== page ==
David Cunliffe announced:
Citizens will have their access to the internet guaranteed and be protected from blanket mass surveillance under Labour’s proposed digital bill of rights, Labour Leader and ICT spokesperson David Cunliffe says.
“Kiwis are technology-savvy people who rely on the internet for fundamental daily activities such as banking and communicating with friends, family and colleagues.
“Unfortunately the legal framework to protect New Zealanders’ online hasn’t kept up with the pace of technology.
“Labour will work with stakeholders to develop a digital bill of rights which would address these concerns while making New Zealand a more stable and secure place for businesses to use and store data.
I think in principle this is good idea, although of course details are key. It would be good to have perhaps a draft published before the election, so it can be critiqued.
“The highlighting of international mass surveillance by Edward Snowdon and concerns around the practices of our own Government Communications and Security Bureau has left many Kiwis feeling their online information is vulnerable.
“Such legislation would protect people from the digital equivalent of warrantless phone tapping. While it wouldn’t override current GCSB powers, it would set a principle which would be used to replace the Government’s controversial new legislation.
I’m unsure if this means any change at all. Yeah, Nah maybe.
“It would also guarantee freedom of expression, thought, conscience and religion, while still outlawing hate speech.
No Right Turn points out that hate speech is not currently outlawed, so this could be interpreted as leading to more censorship:
This sounds good – but its actually an erosion compared to what we have at present. Those freedoms, whether offline or on, are currently protected by the BORA. But hate speech isn’t outlawed in practical terms (there is a crime of inciting racial disharmony, but there was only a single prosecution under the 1971 Act, and the consensus now is that the BORA has made it almost impossible to prosecute). So that “still” hides a massive crackdown on online expression. It may be expression we don’t like, that we find hateful and offensive, but that doesn’t justify outlawing it, any more than it justifies outlawing rickrolling. Which means the answer to Labour’s proposal has to be “no thanks”. Protect freedom of speech unambiguously according to BORA standards or piss off.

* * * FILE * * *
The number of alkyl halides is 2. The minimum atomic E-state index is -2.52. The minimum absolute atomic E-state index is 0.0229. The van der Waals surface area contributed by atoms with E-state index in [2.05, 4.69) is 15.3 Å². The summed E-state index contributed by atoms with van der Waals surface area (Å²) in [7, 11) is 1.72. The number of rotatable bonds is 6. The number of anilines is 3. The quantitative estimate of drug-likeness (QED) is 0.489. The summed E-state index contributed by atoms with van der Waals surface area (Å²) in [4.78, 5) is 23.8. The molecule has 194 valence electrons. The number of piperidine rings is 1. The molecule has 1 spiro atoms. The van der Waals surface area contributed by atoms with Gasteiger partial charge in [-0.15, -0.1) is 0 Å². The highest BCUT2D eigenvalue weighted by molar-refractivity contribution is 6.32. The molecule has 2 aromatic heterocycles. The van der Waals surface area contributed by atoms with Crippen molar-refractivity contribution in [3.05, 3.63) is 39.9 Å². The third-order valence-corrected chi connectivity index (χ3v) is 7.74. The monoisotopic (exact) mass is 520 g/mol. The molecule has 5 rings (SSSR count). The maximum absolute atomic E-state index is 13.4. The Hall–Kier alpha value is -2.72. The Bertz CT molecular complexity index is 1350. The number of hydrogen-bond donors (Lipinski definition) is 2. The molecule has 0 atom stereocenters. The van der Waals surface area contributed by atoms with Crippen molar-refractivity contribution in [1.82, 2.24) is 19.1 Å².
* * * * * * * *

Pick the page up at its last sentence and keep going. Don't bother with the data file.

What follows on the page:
And so what should be a hands-down policy win for Labour turns into a mess, because they took a good idea and poisoned it, in the process alienating the very groups the policy was aimed at winning support from. Heckuva job you’re doing there guys. Good luck with that election-thing.
InternetNZ has commented:
InternetNZ (Internet New Zealand Inc) says that parts of Labour’s proposed Digital Bill of Rights are excellent, but parts of it may be unnecessary.
InternetNZ supports guaranteeing New Zealanders’ access to the Internet. InternetNZ CEO Jordan Carter believes that this is crucial discussion to have, given the importance of Internet access to modern day living.
“Getting online is becoming essential and those who are unable to do so are at risk of becoming second-class citizens. Enshrining a right for all Kiwis to be able to access the Internet is something a modern-day society should be looking at. Whether legislation is the right answer or not aside, the issue is an important one.
“We want to see more thinking from our political parties on how to close New Zealand’s digital divide and we look forward to working across the political spectrum to provide New Zealand with the strongest digital future we can.”
In its press release, Labour also said that the new Bill of Rights would “guarantee freedom of expression, thought, conscience and religion while still outlawing hate speech.” Mr Carter says that New Zealand has law in force that already does this.
“In New Zealand we have the Bill of Rights Act. Many of the issues outlined in Labour’s proposal – and indeed in the Harmful Digital Communications Bill – could be solved if we re-worked the Bill of Rights for a 21st Century New Zealand. There is no reason to think that laws governing behaviour online should be different to laws offline.
I think the intent is good, and that having a discussion over whether we should have a digital bill of rights is a good discussion to have. I support Labour’s initiative in this area, but again the key is what actually goes in the DBOR. Make it too general and it may have no impact. Make it too specific and you could have the Government having to fund Internet connections for every household. The challenge is to find that sensible balance.